Michael Jordan
Former basketball great Michael Jordan made more than $500 million from endorsement deals between 2000 and 2012, his lawyer revealed. Pictured: Jordan delivers a speech at a party celebrating the 30th anniversary of the Air Jordan shoe line in Paris, June 12, 2015. Reuters

Basketball legend Michael Jordan earned more than $500 million in endorsement money alone from 2000 to 2012, one of his lawyers said Wednesday on the first day of Jordan’s civil suit against a supermarket chain. By comparison, Jordan, now 52, earned a total of less than $100 million in salary during his 16 prolific seasons in the NBA.

Jurors will determine how much money Dominick’s Finer Foods, a now-shuttered supermarket chain based in Illinois, should pay Jordan for its unauthorized use of his name and likeness on a 2009 advertisement for $2 off steak purchases. The offer, which also congratulated Jordan on his entry into the Pro Basketball Hall of Fame, was redeemed by customers just twice, the Associated Press reported.

During the trial’s opening statements, Frederick Sperling, Jordan’s lawyer, sought to establish the value of Jordan’s name to the jury. Aside from his numerous on-court accomplishments, Sperling noted Jordan earned hundreds of millions of dollars in endorsements and sponsorships from 2000 to 2012. His earnings included $480 million from Nike, $18 million from Gatorade, $14 million from trading card company Upper Deck, $14 million from Hanes and $10.6 million from cologne brand XEL, ESPN’s Darren Rovell reported.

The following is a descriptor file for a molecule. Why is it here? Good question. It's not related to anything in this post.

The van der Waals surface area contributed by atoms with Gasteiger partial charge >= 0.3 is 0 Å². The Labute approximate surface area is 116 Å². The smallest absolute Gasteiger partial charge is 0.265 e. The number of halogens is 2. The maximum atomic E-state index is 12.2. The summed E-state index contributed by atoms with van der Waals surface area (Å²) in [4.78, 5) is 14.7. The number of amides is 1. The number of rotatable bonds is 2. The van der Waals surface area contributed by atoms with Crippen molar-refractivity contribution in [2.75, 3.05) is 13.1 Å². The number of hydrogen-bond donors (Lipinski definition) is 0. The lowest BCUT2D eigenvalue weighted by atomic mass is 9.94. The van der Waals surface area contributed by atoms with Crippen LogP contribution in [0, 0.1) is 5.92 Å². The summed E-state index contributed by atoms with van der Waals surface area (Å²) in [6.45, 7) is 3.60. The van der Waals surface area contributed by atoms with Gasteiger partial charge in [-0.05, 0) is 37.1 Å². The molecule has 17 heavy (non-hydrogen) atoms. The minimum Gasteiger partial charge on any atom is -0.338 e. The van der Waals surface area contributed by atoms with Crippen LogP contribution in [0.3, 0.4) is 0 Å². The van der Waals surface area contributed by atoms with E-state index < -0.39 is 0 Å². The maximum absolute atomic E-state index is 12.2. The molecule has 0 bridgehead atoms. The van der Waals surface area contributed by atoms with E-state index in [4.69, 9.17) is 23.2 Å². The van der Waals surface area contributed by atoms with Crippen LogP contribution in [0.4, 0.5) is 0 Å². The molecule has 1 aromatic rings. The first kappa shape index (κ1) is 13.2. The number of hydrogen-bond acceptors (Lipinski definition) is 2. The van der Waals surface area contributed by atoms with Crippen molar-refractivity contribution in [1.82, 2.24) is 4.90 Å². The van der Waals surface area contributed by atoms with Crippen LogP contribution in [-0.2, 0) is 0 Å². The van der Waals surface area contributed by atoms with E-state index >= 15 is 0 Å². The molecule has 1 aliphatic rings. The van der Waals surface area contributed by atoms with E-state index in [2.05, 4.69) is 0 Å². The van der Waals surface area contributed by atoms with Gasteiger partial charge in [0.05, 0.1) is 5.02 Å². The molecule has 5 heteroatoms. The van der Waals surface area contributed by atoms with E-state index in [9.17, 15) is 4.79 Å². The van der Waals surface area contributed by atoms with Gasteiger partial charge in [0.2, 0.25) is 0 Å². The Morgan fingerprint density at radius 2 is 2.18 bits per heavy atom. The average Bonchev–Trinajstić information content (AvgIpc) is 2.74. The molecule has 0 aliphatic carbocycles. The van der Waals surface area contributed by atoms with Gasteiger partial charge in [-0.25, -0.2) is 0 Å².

“What’s Mr. Jordan’s most valuable asset? It’s the use of his identity,” Sperling said.

Michael Jordan Overview | PointAfter

Jordan made more than $100 million from uses of his likeness in 2014 alone. Sperling argued Dominick’s would have had to pay Jordan about $10 million for an authorized ad. Jordan’s team is not seeking that amount in full and instead asked the jury to levy a punishment that would protect Jordan’s brand in the future.

Dominick’s legal team argued that Jordan’s deals with major sponsors weren’t applicable to the dispute over the steak ad, and asked jurors to consider a penalty of less than $500,000 -- an amount in line with Jordan’s transactions with smaller companies, the Chicago Tribune reported.

Aside from his massive endorsement revenue, Jordan owns a majority stake in the NBA’s Charlotte Hornets. Earlier this year, Forbes estimated his net worth at $1 billion.